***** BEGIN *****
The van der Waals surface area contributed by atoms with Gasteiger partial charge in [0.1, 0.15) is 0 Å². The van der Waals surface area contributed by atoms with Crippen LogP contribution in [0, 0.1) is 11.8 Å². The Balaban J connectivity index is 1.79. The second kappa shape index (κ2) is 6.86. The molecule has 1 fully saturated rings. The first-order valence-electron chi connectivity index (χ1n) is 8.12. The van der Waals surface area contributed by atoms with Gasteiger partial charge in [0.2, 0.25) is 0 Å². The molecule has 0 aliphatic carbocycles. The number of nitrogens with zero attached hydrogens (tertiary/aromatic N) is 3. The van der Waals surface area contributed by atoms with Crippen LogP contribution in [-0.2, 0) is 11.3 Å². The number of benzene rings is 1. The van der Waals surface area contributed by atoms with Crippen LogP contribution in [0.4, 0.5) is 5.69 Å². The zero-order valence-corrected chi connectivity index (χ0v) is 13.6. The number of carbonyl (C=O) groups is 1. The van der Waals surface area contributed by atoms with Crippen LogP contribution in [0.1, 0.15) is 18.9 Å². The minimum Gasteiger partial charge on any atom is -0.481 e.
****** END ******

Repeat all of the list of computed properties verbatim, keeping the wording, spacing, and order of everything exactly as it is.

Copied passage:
The van der Waals surface area contributed by atoms with Gasteiger partial charge in [0.1, 0.15) is 0 Å². The van der Waals surface area contributed by atoms with Crippen LogP contribution in [0, 0.1) is 11.8 Å². The Balaban J connectivity index is 1.79. The second kappa shape index (κ2) is 6.86. The molecule has 1 fully saturated rings. The first-order valence-electron chi connectivity index (χ1n) is 8.12. The van der Waals surface area contributed by atoms with Gasteiger partial charge in [0.2, 0.25) is 0 Å². The molecule has 0 aliphatic carbocycles. The number of nitrogens with zero attached hydrogens (tertiary/aromatic N) is 3. The van der Waals surface area contributed by atoms with Crippen LogP contribution in [-0.2, 0) is 11.3 Å². The number of benzene rings is 1. The van der Waals surface area contributed by atoms with Crippen LogP contribution in [0.4, 0.5) is 5.69 Å². The zero-order valence-corrected chi connectivity index (χ0v) is 13.6. The number of carbonyl (C=O) groups is 1. The van der Waals surface area contributed by atoms with Crippen LogP contribution in [0.1, 0.15) is 18.9 Å². The minimum Gasteiger partial charge on any atom is -0.481 e.